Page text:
citizen of a state and the federal government or an agency thereof. See
id. § 1332; Commercial Union Ins. Co. v. United States, 999 F.2d 581,
584 (D.C. Cir. 1993). Because the IRS is an agency of the federal
government, no diversity of citizenship exists between the claimants, and
the court cannot exercise jurisdiction over the action under § 1335.
See Texas v. ICC, 258 U.S. 158, 160 (1922): Commercial Union Ins., 999
F.2d at 584.
This conclusion, however, does not mandate dismissal. In addition to
§ 1335, interpleader actions may be brought under Federal Rule of
Civil Procedure 22, which, unlike its statutory counterpart, permits
actions to be premised on a jurisdictional basis other than diversity of
citizenship. See FED. R. CIV. P. 22; 7 CHARLES ALAN WRIGHTETAL., FEDERAL
PRACTICE AND PROCEDURE § 1710, at 590 (3d ed. 2001). Jurisdiction
exists over a Rule 22 interpleader action if the claimants' potential
causes of action against the stakeholder would be subject to the court's
jurisdiction under federal law. Bell & Beckwith v. United States.
766 F.2d 910, 912-13 (6th Cir. 1985) ("In interpleader actions as in
declaratory judgment actions, federal question jurisdiction exists if
such jurisdiction would have existed in a coercive action by the
defendant."); accord Commercial Nat'l Bank of Chi. v. Demos, 18 F.3d 485,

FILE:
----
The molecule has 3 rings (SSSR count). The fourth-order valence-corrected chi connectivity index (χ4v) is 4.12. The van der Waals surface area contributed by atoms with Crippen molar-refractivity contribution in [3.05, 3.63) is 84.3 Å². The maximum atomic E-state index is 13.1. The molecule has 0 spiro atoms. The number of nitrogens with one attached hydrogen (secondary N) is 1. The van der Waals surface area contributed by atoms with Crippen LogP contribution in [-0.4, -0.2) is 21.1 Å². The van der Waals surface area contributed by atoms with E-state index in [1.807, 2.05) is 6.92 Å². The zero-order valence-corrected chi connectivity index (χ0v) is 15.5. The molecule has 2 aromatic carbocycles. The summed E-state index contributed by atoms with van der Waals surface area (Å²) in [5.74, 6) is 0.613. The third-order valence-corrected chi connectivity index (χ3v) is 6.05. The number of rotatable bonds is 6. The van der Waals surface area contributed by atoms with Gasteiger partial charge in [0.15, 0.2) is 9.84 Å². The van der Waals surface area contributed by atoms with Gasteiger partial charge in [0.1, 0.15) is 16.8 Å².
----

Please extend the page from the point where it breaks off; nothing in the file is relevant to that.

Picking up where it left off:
488-89 (7th Cir. 1994): Commercial Union. 999 F.2d at 585;
Morongo Band of Mission Indians v. Cal. State Bd., 858 F.2d 1376, 1384
(9th Cir. 1988); Home Corp. v. deLone. No. Civ. A. 96-7672, 1997 WL
214849, at *4 n.11 (E.D. Pa. Apr. 23, 1997). In this case, defendants'
potential causes of action against plaintiff actually asserted as
counterclaims arise under the Internal Revenue Code and ERISA.
See 26 U.S.C. § 7403; 29 U.S.C. § 1132(a)(1)(B). These claims are
subject to the district court's jurisdiction under 26 U.S.C. § 7402,
which grants jurisdiction over claims by the United States to enforce the
Internal Revenue Code, and 28 U.S.C. § 1331, which permits
jurisdiction over claims by beneficiaries to recover benefits under
ERISA. See 26 U.S.C. § 7402; 28 U.S.C. § 1331. Thus, the court
will construe this action as one arising under Federal Rule of Civil
Procedure 22 and exercise jurisdiction over plaintiff's claims. See St.
Louis Union Trust Co. v. Stone, 570 F.2d 833, 835-36 (8th Cir. 1978)
(holding that district court could exercise jurisdiction over Rule 22
interpleader action brought by trust company to resolve claims by
beneficiary of entitlement to benefits on which the IRS asserted a tax
lien); see also 28 U.S.C. § 2410 (" [T]he United States may be named
a party in any civil action or suit in any district court . . . of
interpleader or in the nature of interpleader with respect to . . .
property on which the United States has or claims a . . . lien.").